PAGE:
Burke and Paine, the left and right

Published on Wednesday, 8 January 2014 21:09 - Written by

Author Yural Levin’s latest book is well worth the effort of reading through the thought-processes of men more than 200 years dead. “The Great Debate: Edmund Burke, Thomas Paine, and the Birth of Right and Left” serves as a clear and concise explanation of political divisions we still see today.

Speaking about his book on CNN recently, Levin explained that fundamental questions were being asked as our nation was founded.

“Think about the first real instance of the recognizable left-right divide, which we find in an intense ideological debate that was taking place in Britain and in America at the end of the 18th century, in a period that we identify with the American Revolution and the French Revolution,” Levin said. “But it was also about a struggle to define the free society, a struggle about the tension between progress and tradition that is still very much with us, but that can be difficult to discern beneath the intense debates about particular policy questions.”

It was a fruitful and constructive debate between two contemporaries who respected each other.

“Edmund Burke is thought of as one of the fathers of modern conservatism. Thomas Paine is one of the fathers of modern radicalism,” Levin explains. “And they engaged one another. The important thing about it for seeing it as a debate is, they were contemporaries, they knew each other, they exchanged letters, and, especially importantly, they exchanged public writings, essays that tried to answer one another.”

The debate really comes down to a perception on the nature of mankind.

“Burke and a lot of conservatives after him is first struck by what is working, because he begins with very low expectations of human beings,” Levin says. “He thinks we’re fallen creatures, we’re very limited in our abilities. And so he’s amazed by anything that works at all, and wants to build on it, rather than try to uproot society. Paine thinks, there is no excuse for failure, things should work better, and that means that, when we see a society in which injustice reigns, we have to start from scratch and in a radical way change things.”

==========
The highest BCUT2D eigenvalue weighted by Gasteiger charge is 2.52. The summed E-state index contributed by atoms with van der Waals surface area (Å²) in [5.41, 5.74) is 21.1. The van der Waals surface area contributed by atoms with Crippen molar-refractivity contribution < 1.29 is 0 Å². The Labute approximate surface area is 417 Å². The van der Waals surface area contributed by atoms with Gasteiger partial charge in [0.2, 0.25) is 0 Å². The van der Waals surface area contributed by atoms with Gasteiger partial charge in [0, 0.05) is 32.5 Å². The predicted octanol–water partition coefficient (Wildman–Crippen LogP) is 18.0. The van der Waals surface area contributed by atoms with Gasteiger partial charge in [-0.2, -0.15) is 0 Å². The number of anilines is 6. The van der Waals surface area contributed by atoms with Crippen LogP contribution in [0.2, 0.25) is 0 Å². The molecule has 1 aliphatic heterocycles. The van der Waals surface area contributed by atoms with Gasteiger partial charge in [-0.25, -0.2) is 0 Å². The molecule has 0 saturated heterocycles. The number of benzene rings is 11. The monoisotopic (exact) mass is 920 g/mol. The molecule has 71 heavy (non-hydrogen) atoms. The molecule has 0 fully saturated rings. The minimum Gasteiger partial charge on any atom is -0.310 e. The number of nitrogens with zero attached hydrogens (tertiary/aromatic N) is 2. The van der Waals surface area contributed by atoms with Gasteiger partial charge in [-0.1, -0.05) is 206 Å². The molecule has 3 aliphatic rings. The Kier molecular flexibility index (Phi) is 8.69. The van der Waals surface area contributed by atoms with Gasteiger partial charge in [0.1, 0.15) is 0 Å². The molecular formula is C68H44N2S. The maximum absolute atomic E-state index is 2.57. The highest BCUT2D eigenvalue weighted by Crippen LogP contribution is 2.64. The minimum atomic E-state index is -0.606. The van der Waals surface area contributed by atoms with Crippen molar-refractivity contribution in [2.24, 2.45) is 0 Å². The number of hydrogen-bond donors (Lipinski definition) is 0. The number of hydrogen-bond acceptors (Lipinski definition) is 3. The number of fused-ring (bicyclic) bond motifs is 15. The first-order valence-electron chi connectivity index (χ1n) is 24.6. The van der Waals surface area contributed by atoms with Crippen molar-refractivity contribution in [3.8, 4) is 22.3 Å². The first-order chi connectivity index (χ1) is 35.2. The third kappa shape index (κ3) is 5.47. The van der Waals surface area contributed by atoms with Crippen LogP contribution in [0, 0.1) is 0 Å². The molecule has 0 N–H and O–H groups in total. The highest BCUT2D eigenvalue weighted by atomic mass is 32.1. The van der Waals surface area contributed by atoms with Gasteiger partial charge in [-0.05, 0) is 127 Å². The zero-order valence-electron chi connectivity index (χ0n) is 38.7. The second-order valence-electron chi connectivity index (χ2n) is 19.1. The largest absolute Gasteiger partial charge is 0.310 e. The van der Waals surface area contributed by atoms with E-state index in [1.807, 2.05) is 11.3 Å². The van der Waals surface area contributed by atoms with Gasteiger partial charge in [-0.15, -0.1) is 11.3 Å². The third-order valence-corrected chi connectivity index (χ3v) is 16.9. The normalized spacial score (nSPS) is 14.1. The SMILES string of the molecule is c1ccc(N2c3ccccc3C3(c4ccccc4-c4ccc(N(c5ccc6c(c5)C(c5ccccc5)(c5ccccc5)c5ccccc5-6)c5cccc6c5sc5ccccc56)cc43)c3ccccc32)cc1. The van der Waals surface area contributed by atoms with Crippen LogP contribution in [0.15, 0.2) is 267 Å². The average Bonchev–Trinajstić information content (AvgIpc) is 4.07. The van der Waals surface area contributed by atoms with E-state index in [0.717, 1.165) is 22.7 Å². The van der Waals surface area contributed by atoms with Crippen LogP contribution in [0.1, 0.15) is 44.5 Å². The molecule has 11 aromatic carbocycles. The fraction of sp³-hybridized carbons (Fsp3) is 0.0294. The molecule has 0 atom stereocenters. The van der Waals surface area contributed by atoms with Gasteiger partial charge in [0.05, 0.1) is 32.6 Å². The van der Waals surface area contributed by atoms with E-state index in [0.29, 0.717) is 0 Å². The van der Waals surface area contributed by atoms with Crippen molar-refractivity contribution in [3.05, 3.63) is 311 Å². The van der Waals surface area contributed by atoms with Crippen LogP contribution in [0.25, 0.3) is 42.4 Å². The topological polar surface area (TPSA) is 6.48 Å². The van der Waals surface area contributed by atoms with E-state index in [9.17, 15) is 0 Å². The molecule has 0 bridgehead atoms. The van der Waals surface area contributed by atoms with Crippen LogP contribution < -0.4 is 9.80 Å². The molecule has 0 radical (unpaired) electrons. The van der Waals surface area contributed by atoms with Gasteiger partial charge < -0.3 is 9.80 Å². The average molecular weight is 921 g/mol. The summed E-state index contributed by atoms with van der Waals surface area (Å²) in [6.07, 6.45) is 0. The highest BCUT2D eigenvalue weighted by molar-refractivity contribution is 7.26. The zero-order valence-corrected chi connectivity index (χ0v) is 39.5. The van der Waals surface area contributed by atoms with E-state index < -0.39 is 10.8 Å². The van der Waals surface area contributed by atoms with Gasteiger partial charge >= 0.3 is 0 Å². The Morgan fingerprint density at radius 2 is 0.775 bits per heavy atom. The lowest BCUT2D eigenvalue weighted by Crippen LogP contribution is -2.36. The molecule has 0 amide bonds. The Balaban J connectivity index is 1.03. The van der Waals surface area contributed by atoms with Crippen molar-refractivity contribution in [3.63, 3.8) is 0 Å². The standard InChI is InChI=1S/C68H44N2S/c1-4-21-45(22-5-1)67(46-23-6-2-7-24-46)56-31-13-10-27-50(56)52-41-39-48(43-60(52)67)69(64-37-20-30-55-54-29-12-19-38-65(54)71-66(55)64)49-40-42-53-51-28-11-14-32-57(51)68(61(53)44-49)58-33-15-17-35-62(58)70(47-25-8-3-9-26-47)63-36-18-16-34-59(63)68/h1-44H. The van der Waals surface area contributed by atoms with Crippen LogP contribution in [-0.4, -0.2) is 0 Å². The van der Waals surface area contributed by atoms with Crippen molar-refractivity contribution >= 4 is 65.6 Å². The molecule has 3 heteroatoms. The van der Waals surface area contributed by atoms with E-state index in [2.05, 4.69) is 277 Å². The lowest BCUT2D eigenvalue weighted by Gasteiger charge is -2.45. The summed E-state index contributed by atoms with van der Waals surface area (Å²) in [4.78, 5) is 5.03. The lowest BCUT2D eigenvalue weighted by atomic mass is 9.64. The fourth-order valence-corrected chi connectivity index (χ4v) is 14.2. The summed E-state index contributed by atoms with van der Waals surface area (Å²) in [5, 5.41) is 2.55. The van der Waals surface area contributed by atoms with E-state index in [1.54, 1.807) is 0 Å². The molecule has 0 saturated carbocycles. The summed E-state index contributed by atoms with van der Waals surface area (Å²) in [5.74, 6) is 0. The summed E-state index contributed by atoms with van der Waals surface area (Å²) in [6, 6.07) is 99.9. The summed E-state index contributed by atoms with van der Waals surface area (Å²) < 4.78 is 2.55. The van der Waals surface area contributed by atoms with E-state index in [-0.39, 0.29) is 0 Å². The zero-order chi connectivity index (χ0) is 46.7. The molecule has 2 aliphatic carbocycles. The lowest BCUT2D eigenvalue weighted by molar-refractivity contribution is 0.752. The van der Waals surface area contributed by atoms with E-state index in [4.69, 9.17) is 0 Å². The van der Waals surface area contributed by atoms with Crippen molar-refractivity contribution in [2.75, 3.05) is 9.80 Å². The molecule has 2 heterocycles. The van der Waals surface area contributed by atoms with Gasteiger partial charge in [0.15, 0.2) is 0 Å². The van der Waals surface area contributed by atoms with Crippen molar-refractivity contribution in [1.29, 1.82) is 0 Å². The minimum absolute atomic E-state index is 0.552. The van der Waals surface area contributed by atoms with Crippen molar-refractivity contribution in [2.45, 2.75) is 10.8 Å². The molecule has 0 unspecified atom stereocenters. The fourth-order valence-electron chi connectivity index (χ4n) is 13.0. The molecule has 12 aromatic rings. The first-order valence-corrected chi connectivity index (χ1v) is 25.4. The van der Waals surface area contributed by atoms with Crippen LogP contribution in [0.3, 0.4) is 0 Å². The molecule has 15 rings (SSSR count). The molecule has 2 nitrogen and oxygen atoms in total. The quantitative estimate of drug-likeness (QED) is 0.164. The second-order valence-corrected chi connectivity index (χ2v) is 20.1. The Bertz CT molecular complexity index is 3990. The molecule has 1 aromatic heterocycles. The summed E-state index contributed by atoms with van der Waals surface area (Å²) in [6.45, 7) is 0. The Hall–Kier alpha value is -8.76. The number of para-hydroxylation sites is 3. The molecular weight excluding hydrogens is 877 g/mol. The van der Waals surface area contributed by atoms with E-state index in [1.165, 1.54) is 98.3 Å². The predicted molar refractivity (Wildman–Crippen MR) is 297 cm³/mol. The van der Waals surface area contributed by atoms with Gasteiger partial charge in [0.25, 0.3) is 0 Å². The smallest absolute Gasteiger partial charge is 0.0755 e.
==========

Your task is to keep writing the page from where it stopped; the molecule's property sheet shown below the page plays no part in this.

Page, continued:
There’s an element of utopianism in Paine’s thinking — the idea that mankind is perfectible. Burke disagrees, and believes man is a fallen creature.

“Paine says society should seek to apply scientific knowledge, technical knowledge to address our problems,” Levin says. “Burke says society is much too complicated to be amenable to those kinds of technical solutions, and instead we should try to use social knowledge, dispersed knowledge that we can really only access through the institutions that exist between the individual and the state — the families, civil society, markets...”

Sound familiar? On one side is a faith in experts, on the other is a distrust of centralized government.

Of course, Burke was clearly right. As G.K. Chesterton one noted, “Certain new theologians dispute original sin, which is the only part of Christian theology which can really be proved.”

Levin’s book is useful as a guidebook to public policy discussions today, despite its focus on 18th century thought.